What I've been up to

I did warn that posting might be sporadic, and certainly very dull. Mostly this last week I have been breaking things, including a lot of the skin on my hands.

First of all I lifted all the old and manky carpets, rolled them up into handy tubes for the disposal of dead bodies and took them to the tip. Luckily nobody noticed the suspicious-looking bloodstain on the underlay from the back bedroom.

Not enough for a person, methinks.
But some small animal met its maker there.

Having removed the carpets, and along with them a lot of the musty smell that was permeating the place, I next turned my attention to the kitchen. Here the plan is to knock through into the dining room beyond and make a large, airy kitchen diner. You've seen the earlier picture; this is how far I've progressed.

I will get rid of that light fitting, I promise.

Lath and plaster is officially my least favourite thing now. It's filthy, dusty work getting it down. This wall is perhaps two and a half metres long, by about the same high, with a door-sized opening in it. From such a small space I have created twenty-six rubble bags full of plaster and cement - the stuff is nearly two inches thick in places - and three bags full of useful kindling. There's another wall upstairs that I've still to finish taking down, and it's even bigger.

Unfortunately I ran out of rubble bags, and the nearest supplier being an hour's round trip away, I had to resort to phoning the Horse Doctor to get more, whilst concentrating instead on something else destructive. This meant only one thing - time to remove the hideous 1980's stone fireplace:

Not the best photo, but it's lurking there in the background

I bought myself an SDS+ hammer drill and power chisel for this job - a snip at £30 - and it's by far the best house-related purchase I've made so far. A couple of hours noisy work and the fireplace was back, almost, to its original glory.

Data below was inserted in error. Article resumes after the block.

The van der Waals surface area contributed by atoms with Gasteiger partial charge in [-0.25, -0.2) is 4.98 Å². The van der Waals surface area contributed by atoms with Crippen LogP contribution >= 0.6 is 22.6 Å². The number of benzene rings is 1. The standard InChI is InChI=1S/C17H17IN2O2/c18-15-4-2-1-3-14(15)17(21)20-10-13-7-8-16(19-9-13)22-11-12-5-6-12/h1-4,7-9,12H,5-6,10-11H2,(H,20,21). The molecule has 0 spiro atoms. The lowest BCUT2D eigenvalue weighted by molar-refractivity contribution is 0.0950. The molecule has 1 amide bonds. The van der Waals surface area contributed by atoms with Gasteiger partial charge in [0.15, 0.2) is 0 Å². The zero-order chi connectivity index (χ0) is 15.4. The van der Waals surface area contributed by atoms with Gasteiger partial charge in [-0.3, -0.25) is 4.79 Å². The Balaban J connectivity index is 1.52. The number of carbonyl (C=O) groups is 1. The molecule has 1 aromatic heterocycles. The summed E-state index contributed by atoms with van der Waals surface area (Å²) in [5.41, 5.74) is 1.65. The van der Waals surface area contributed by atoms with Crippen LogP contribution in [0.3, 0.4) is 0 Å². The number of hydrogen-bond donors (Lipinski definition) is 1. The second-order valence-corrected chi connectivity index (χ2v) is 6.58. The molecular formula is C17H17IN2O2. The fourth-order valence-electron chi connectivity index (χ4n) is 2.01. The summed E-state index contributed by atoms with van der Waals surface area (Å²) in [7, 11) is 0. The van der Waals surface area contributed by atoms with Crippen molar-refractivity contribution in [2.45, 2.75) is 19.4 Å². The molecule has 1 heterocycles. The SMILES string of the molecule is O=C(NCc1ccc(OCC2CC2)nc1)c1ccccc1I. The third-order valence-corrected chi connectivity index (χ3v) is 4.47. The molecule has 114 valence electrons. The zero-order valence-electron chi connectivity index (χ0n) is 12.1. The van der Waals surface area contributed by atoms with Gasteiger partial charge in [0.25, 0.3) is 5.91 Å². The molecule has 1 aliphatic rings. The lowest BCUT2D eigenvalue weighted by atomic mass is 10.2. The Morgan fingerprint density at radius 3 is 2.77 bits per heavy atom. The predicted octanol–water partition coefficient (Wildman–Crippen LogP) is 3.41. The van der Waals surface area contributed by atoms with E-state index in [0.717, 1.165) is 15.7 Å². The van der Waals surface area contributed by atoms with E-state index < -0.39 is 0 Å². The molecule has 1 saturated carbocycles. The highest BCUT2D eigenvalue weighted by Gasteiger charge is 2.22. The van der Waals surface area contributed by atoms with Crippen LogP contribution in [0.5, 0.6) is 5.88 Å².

soon we will have heat!

That mess piled up in the opening is a very light weight concrete that has been poured to insulate the flue, probably at the same time as they put in that horrid, horrid faux stonework. I'm hoping that this will be sufficient lining that I don't need to add a stainless steel pipe when I put in the wood-burning stove - meaning a saving of £300. Knowing my luck it will mean the complete opposite, and cost twice as much.

Tomorrow should be the last day of dust and grime - at least I'm telling myself that. I've hired a tool to cut chases in the walls for wiring, and I've got plenty of rubble bags to cart out everything from the back bedroom. Once that's done, I can turn my attention to the wiring. Here's a taster of what I've got to contend with.

Illegal in oh so many ways

Wish me luck!


Stuart MacBride said…
I can't believe you've got so much done in so little time! Come on, fess up: you're cheating, aren't you? You've got a gang of Polish builders lurking just out of shot, at the ready with sledgehammers and other such things.
angie said…
Wow! It's gonna be beeyoootiful! The kitchen already looks better, even as a demolition zone.
norby said…
You have been hard at work-good job!

Can't wait to see the finished product!!

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